Posts Tagged ‘Annapurna’

  • Trekking with a porter

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    Trekking with a porter must be like a very easy walk through fields but it is for sure not as rewarding as doing it by yourself, carrying your own things and walking your own rhythm. But in case someone arrange their services, it is very important to respect their rights and don’t overload them as many groups do. It is very sad to see foreigners ramble around with a small backpack, while their 16 years old porters suffer to go one step further with a 40 kg bag on their backs. For more information about that, check the International Porter Protection Group IPPG or the Porter Progress websites: www.ippg.net or www.portersprogress.org).

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  • Trekking around the Annapurna’s range

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    This is one of the most famous treks in the world because of its wonderful landscapes and also due to the fact that it includes the highest pass in the world (this is what they assert, although we are not very sure about it) at 5416 metres above sea level. The average time to complete the trek is 16-21 days, depending on your strength and also on the length of the trek you choose (if you include the climb to the Poon Hill or the Annapurna Base Camp on your plans). As on the 14th day the weather changed into clouds, rain and cold we decided to quit the trek and come back to the nice and warm hotel room in Pokhara (a really long and hot shower is one of the things you miss the most up in the mountains). The whole way around the Annapurna’s range could be divided into two different parts: uphill and downhill. The differences are quite important and make from your hike an amazing experience or a long fatigue. On the way up (from Besisahar to Thorung Phedi) paths take you through forests, cliffs, rivers and beautiful villages, while on the way down (Thorung La Pass to Tatopani) the landscape is arid, the paths are windy and dusty, and people are not as friendly as they were on the other half of the trek. During your first days in the mountains you feel welcome and almost part of the place. After one week people treat you as if you were a dollar and don’t see much more of you than simply your money.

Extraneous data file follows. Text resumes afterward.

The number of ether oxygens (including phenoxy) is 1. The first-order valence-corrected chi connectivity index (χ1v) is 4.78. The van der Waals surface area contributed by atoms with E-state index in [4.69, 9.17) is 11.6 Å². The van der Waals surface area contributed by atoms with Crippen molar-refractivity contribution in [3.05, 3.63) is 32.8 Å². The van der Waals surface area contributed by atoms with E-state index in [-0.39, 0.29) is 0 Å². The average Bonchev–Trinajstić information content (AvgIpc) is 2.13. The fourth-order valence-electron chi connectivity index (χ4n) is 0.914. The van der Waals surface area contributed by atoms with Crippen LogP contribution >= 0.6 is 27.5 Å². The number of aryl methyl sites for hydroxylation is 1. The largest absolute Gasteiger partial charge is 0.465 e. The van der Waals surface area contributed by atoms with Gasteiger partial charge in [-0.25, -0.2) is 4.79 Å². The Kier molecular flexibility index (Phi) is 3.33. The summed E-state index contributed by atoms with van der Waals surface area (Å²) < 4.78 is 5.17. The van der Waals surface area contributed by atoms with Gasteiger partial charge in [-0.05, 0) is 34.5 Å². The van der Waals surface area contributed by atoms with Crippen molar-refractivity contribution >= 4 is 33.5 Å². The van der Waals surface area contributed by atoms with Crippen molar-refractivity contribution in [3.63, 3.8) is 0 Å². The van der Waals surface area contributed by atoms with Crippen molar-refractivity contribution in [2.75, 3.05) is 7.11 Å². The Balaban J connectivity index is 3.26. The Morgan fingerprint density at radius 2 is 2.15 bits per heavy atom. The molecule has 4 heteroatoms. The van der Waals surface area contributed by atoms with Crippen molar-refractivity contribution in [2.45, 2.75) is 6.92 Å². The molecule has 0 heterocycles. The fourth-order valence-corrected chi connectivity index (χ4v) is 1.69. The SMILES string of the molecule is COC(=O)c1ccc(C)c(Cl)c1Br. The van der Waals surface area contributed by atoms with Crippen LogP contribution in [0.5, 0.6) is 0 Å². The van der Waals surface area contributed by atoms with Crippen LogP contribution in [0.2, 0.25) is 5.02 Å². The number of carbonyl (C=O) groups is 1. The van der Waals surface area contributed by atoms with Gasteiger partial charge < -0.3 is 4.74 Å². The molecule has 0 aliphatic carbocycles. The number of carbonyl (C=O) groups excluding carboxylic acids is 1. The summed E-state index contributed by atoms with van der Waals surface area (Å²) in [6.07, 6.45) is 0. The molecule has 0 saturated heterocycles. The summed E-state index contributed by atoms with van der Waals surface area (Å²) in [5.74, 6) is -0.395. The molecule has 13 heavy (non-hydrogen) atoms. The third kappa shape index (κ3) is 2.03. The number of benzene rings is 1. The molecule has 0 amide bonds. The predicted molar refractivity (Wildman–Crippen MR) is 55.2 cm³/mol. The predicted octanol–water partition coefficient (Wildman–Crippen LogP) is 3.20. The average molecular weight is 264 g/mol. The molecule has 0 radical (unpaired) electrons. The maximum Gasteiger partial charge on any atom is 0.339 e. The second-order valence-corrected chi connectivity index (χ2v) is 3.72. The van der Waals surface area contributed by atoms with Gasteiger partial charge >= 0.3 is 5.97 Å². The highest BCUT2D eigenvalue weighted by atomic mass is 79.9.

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    Everyone could do this trek. And everyone could do it independently. Even people like us, who normally party and lay on the sofa rather than practise sports. Even 60 or 70 years old people as the ones we met along the way. Paths are bright and clear and there’s no need of a guide or a porter unless you are lazy and don’t want to carry your own stuff. There are hostels and lodges aside almost every 5-10 km, as well as restaurants and tea stalls, so you don’t need to carry a tent or even food, but prices rise a lot with the altitude (a simple meal or a hotel room can cost up to 10 times more on the top than on the first villages of the trek, as food and other goods have to be carried uphill by porters and donkey caravans).

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